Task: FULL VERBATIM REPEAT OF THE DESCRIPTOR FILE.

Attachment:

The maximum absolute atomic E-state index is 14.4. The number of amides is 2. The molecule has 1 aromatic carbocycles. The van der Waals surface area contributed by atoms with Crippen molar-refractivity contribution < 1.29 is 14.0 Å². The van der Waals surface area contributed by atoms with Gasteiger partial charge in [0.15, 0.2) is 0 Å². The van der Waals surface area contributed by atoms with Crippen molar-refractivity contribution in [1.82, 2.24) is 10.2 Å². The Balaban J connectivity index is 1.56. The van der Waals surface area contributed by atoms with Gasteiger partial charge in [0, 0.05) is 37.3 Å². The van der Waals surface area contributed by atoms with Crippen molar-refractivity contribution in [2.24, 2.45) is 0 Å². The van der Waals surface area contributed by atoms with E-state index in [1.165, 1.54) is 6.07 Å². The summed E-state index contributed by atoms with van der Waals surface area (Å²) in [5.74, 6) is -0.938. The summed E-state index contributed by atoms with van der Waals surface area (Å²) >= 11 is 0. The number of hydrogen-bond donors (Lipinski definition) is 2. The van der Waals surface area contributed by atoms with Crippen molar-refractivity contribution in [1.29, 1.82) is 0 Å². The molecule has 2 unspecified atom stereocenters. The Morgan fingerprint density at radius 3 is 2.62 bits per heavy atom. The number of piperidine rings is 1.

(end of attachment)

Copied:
The maximum absolute atomic E-state index is 14.4. The number of amides is 2. The molecule has 1 aromatic carbocycles. The van der Waals surface area contributed by atoms with Crippen molar-refractivity contribution < 1.29 is 14.0 Å². The van der Waals surface area contributed by atoms with Gasteiger partial charge in [0.15, 0.2) is 0 Å². The van der Waals surface area contributed by atoms with Crippen molar-refractivity contribution in [1.82, 2.24) is 10.2 Å². The Balaban J connectivity index is 1.56. The van der Waals surface area contributed by atoms with Gasteiger partial charge in [0, 0.05) is 37.3 Å². The van der Waals surface area contributed by atoms with Crippen molar-refractivity contribution in [2.24, 2.45) is 0 Å². The van der Waals surface area contributed by atoms with E-state index in [1.165, 1.54) is 6.07 Å². The summed E-state index contributed by atoms with van der Waals surface area (Å²) in [5.74, 6) is -0.938. The summed E-state index contributed by atoms with van der Waals surface area (Å²) >= 11 is 0. The number of hydrogen-bond donors (Lipinski definition) is 2. The van der Waals surface area contributed by atoms with Crippen molar-refractivity contribution in [1.29, 1.82) is 0 Å². The molecule has 2 unspecified atom stereocenters. The Morgan fingerprint density at radius 3 is 2.62 bits per heavy atom. The number of piperidine rings is 1.